Connoisseurs of Cactus

Lesser long-nosed bats (Leptonycteris yerbabuena) consume the nectar of agave and cactus blooms with tongues that are as long as their bodies.

The aroma of night-blooming desert flowers, including those generated by saguaro and organ pipe cactus, attracts the bats. Because the blooms are light in color, the bats can see them more easily. The bats fly swiftly over the blooms, sticking their delicate noses deep inside. The bats emerge from their feast with pollen-covered heads after consuming sweet nectar with their long, brush-tipped tongues. As they keep eating, they unintentionally pollinate blossom after flower.

Heroes of the Desert

Desert nectar-feeding bats, which are sometimes underappreciated, play a crucial role in protecting the southwestern United States and Mexico’s delicate desert ecosystems. They are the main night pollinators for the saguaro cactus and organ pipe. The cactus, which may reach a height of 50 feet, in turn give a variety of birds, including red-tailed hawks, elf owls, Gila woodpeckers, and golden flickers, crucial nesting and perching locations.

The bats’ diets become increasingly centered on the sweet fruit produced by desert cacti as the season goes on. Although they may eat the pulp of the fruits, the seeds remain intact in the bats’ digestive tracts, aiding in the dissemination of cactus plant seeds.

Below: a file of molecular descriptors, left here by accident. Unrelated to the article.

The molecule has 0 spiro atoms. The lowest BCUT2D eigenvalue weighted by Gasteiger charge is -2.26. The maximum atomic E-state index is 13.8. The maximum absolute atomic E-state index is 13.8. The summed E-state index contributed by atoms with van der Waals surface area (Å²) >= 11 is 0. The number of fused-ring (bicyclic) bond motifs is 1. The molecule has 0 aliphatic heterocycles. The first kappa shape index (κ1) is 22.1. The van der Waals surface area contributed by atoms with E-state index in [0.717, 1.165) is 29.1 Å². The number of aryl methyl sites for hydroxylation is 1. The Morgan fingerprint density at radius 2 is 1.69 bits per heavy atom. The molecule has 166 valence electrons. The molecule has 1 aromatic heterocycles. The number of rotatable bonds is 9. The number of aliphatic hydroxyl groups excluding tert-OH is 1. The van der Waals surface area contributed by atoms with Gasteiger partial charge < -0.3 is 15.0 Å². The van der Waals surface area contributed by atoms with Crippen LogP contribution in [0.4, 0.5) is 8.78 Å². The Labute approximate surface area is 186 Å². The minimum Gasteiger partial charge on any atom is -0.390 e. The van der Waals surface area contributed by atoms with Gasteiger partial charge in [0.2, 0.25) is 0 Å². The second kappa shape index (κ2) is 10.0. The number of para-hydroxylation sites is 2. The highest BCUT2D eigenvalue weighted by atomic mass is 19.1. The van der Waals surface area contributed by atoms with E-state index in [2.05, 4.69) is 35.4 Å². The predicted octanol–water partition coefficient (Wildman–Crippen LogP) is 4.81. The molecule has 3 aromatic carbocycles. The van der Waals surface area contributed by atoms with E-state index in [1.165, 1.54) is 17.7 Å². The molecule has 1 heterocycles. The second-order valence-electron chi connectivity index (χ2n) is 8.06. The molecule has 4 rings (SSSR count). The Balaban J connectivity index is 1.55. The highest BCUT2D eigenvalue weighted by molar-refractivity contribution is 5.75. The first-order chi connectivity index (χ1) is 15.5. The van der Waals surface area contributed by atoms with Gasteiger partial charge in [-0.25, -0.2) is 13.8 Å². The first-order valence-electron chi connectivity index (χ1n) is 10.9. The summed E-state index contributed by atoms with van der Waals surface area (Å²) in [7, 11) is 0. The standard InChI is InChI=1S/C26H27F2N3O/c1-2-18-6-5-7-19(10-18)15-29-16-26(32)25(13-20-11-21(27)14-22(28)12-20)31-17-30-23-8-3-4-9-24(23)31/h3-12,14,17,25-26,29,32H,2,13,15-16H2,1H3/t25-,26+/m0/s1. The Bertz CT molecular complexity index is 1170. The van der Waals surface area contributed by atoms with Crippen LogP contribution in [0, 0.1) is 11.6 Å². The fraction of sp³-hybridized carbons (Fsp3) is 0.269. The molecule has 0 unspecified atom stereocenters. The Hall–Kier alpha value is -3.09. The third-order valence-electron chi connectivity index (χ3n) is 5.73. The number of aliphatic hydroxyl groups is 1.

Bats in Balance

In 1988, the lesser long-nosed bat was declared an endangered species. Invasive plants and habitat loss are obstacles to its survival. The agave business may also deprive bats of nectar sources because it is customary to harvest all agave flower buds before they open. This deficiency might be fatal in specific areas and at particular times of the year.

Daytime roosting locations for smaller long-nosed bats include mine shafts or caves. The same locations are used each year, and they may also be used as maternity wards by the bats to give birth and raise young “pups.” The bats are selective about where they find shelter, needing a rather stable habitat and safety from predators. Only three maternity roosts are known to exist in the United States out of the estimated 40 lesser long-nosed bat roosts that are known to exist over their entire territory (Arizona, New Mexico, and Mexico). Another serious threat to the survival of the bats is roost disturbance caused by human activities like rock-climbing or caving.

Lesser long-nosed bats & National Parks

Lesser long-nosed bats can be found in desert scrub habitat in Baja California del Sur, western Mexico, southern Arizona, southwestern New Mexico, and central America. Through research, educational initiatives, and collaboration with numerous private, non-profit, government, and state agency partners, the National Park Services promotes bat conservation.

Conducting bat population surveys and labeling bats to follow their migration paths and locate critical habitat are a few examples of conservation initiatives. Through public awareness campaigns and the construction of bat-friendly entrance gates, access to caverns and abandoned mine shafts where bats may be roosting is being restricted. Lesser long-nosed bats can be found in Saguaro National Park, Organ Pipe Cactus National Monument, and Coronado National Memorial, despite being rare and endangered.